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Unsuccessful parties can be ordered to pay the costs involved in applications against a non-party: McCarthy v Jones & Anor [2023] EWCA Civ 589 - Anisa Kassamali, Temple Garden Chambers

07/06/23. The Court of Appeal considered an appeal against a decision that an unsuccessful party pay the costs involved in applications in relation to a non-party.

The Claimant was awarded a sum in excess of £1 million for breach of contract. During the course of the proceedings, he had applied to the Court for an order requiring a third party to preserve documents, and for an order allowing him to rely on documents disclosed in the proceedings for the purpose of pursuing that third party. It was envisaged that a third party application for disclosure would follow but, in the event, this was not necessary as the third party gave voluntary disclosure.

The Court ultimately ordered that the unsuccessful Defendant pay the costs of this application. That decision was appealed.


The Court of Appeal dismissed the appeal, holding that the decision regarding the Defendants’ payment of those costs fell within the wide ambit of his discretion. Lewison LJ handed down judgment (with which Baker and Elisabeth Laing LJJ agreed).

Lewison LJ held that the first instance judge would have been entitled to decide the issue either way. He summarised the merits of both parties arguments at [78]-[79]:

“78. [The Defendant’s counsel] argued with some force that [the Defendant] was not a party to the application itself; he did not cause costs to be incurred in making it; and the issue was in effect between [the Claimant] and [the third party]. It was unfair to require him to pay any part of the application against the [third party]. As regards that application he was in the same position as a third party against whom a third party costs order is sought. Such a person will not usually be liable unless he has in some way caused the costs to be incurred.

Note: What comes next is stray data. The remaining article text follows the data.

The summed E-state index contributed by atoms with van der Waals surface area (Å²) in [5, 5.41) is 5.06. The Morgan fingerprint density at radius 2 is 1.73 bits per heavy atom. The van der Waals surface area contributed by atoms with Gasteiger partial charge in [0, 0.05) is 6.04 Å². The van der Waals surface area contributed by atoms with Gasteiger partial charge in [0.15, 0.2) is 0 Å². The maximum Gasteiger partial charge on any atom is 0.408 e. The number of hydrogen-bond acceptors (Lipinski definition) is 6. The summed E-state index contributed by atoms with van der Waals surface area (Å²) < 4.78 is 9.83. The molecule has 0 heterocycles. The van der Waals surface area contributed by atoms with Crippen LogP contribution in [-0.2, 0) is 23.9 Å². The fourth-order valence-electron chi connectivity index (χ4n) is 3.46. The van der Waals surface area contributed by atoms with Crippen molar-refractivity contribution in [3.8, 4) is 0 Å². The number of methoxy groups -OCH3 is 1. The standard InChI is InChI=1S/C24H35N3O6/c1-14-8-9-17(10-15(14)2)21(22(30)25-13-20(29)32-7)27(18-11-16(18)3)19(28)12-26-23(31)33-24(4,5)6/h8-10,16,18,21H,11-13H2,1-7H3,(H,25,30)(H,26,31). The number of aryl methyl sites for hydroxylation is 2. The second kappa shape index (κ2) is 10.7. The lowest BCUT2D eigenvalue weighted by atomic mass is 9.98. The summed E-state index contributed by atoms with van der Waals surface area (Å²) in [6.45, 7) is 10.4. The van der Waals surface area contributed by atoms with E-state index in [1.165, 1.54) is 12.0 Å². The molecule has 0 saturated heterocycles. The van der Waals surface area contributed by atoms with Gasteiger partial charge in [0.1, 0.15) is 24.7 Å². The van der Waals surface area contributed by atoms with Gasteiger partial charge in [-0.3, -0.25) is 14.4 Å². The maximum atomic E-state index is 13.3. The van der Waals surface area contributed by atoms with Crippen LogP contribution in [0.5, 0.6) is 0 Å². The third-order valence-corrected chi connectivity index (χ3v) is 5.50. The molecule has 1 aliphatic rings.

79. [The Claimant’s counsel], who argued this appeal on behalf of [the Claimant] pointed out that the trigger for the application was the discovery that [the third party] had been passing documents to [the Defendant]; that [the Defendant’s] disclosure of those documents was the trigger for the application; that the application was intended as a prelude to the making of an application for third party disclosure (which in the event turned out to be unnecessary) and that if a successful third party disclosure application had been made the costs of such an application would have been recoverable by the successful party in the underlying litigation. In addition, the judge reduced the recoverable costs by 10 per cent overall which in the context of this particular application could be attributed to such of the costs as were occasioned by the application under CPR Part 31.22.”

Having considered both sides of the argument, Lewison LJ held that the decision was one which fell within the judge’s ‘wide ambit’ of discretion. He concluded as follows at [80]: “There is, in my judgment, force in both sides of the argument. The judge could legitimately have taken either view. But the question is not whether we would have made the order that the judge did. It is whether the order was within the wide ambit of his discretion. Another judge might well have made a different order; but that is beside the point. I have not been persuaded that the order that the judge made fell outside the scope of his discretion.”

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